Photos and fountains in New York City
Ever notice how hard it is to find a pay phone these days? How about a public drinking fountain? Maybe you’ve noticed it‚ not so difficult to find single serve plastic bottles of water‚ provided you shell out a dollar or two. Maybe you’ve noticed, too, that these same bottles litter our parks, while our crumbling drinking water fountains run dry. Citizens around the country have noticed this trend, and are looking for ways to reinvest in public water infrastructure rather than pad corporate pocketbooks. Many consumers are dropping bottled water and taking back the tap. Others are coming up with creative ways to raise awareness about the importance of safe, affordable public drinking water. John Famulary, for one, believes that everyone should be concerned about access to water. As Executive Director of the Urban Fitness Network, he spends a lot of time with high school students in New York City, and he can tell you that not every student he meets has spent a lot of time thinking about where his or her water comes from. Yet water is as essential to urban life as it is to all life on this planet.
That‚ why the Urban Fitness Network started the Images of Fountains project‚ to promote the importance of public drinking water through collecting images of all 2,366 outdoor water fountains in New York City.
These photos show public water through a new lens. They illustrate fountains not just as pit stops for thirsty hikers, bikers, and joggers, but also as works of art, symbols of safe, affordable drinking water for all citizens. After all, public water fountains offer a cool sip of water to anyone who passes by‚ free of charge.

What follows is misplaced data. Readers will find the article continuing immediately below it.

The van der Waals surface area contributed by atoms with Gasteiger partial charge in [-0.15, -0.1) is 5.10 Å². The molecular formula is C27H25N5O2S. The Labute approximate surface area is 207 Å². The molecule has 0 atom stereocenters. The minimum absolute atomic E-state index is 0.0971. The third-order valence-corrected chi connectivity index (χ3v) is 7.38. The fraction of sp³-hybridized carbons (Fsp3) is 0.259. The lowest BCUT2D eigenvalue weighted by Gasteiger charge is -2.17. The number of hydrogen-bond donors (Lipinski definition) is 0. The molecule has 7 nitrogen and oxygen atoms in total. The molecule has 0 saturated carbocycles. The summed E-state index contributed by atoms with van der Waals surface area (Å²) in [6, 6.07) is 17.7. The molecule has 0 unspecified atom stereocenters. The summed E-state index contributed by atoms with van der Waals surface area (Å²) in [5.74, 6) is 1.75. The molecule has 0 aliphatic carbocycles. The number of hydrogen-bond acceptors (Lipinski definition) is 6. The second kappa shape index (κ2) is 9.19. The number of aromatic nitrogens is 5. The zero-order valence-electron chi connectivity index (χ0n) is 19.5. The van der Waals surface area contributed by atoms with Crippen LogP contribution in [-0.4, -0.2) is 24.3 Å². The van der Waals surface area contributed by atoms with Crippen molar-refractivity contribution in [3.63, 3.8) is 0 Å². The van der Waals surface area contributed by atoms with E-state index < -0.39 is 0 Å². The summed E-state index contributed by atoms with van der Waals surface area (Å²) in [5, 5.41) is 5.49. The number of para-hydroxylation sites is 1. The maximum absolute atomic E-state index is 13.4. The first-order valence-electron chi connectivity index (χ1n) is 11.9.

The online photojournal is a work in progress‚ a place where New Yorkers and visitors can upload pictures of drinking fountains they encounter in their travels. Although the project started with the goal of documenting all the fountains in New York City, participants can also post images of water fountains from around the world!
To find out more about the Urban Fitness Network and the Images of Fountains project, contact John Famulary at [email protected] In addition, organizations and individuals with expertise on outdoor recreation or drinking water topics are welcome to join online discussions with youth in New York City on the Urban Fitness Network Forum.
For more information about other ways to support safe, affordable public water, check out our Food & Water Watch water program.